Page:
Critique the Power of Organizations from Weberian and Goffmanesque Perspective in the Stanford Prison Experiment

1780 Words Apr 16th, 2012 8 Pages
Q 1. Critique the power of organizations from Weberian and Goffmanesque perspectives in the Stanford Prison

This document briefly reviews and critiques the ideas of Weber and Goffman in applying them to the Standard Prison Experiment.
Weber identified the significance of bureaucracy within organizations. Within the bureaucratic organization there is a stratification of hierarchy where the legal legitimate authority is invested in individuals who exercise command on the basis of rules and not on the basis of personal authority (Morrison, 2006). Legitimate authority within a bureaucratic organization aims to remove the subjectivity and unpredictability of human action thus decisions are made and behaviours implemented in a
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The admission process into an institution is routinely followed by guidelines and procedures (Morrison, 2006) the guards give orders and the prisoners follow them, however the guards mocked the prisoners through this process thus, removes impersonal authority. Clearly Weber’s theory of a rational system incorporating impersonal authority is not sufficient to explain the events of Stanford Prison.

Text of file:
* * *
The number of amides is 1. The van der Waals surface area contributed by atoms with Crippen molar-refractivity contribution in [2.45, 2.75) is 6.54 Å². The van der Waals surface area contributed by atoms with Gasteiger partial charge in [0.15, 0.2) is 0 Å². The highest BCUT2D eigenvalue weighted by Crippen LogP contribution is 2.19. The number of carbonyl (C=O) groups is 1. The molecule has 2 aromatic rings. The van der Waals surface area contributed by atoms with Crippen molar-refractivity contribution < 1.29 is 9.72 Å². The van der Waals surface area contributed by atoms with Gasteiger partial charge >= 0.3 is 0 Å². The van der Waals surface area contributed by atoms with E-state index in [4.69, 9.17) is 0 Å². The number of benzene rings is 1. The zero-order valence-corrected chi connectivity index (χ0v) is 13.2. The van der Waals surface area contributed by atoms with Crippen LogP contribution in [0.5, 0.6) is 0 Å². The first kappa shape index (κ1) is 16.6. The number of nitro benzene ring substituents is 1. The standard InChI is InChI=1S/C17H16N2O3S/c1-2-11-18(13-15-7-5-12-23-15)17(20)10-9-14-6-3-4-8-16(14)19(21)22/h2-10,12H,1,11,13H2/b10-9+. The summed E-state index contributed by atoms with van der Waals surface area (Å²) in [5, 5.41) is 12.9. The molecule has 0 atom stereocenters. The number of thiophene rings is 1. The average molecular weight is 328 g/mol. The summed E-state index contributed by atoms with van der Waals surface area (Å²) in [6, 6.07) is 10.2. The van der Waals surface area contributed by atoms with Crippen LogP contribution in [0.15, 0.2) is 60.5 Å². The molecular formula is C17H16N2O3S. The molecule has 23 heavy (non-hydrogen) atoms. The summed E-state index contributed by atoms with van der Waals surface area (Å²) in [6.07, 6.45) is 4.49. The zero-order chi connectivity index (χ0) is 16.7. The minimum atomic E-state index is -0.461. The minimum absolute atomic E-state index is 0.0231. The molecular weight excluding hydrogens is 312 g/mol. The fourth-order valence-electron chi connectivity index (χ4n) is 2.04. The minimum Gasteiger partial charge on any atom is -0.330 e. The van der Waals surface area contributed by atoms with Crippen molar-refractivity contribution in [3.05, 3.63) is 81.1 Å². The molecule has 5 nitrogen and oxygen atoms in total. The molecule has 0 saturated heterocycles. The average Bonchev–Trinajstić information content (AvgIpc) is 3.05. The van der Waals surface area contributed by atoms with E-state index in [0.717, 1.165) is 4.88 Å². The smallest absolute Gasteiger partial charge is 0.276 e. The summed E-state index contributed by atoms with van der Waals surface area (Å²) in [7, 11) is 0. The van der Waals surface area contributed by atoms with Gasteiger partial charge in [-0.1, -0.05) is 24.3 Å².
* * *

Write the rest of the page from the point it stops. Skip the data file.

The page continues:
Goffman, Power and Authority A correlation can be made between Goffman’s theory on ‘mortification of the self’ when entering some institutions, and the prisoners entering Stanford Prison. Goffman identifies; names and titles are lost, institutional uniforms replace personal clothing, personal space is lost or disregarded, personal information discussed inappropriately and constant humiliation (1959 in Smith). The men entering Stanford Prison were fingerprinted, photographed, assigned a number, stripped naked and de-loused, personal items removed and issued with prison clothing, while the men’s’ head were not shaved they had to wear a socking to illustrate shaved head (Zimbardo, 2009). This was the result of a deliberate policy from the Superintendent to remove any trace of individual identity (Zimbardo, 2009). Thus the power of the organization to remove the prisoner’s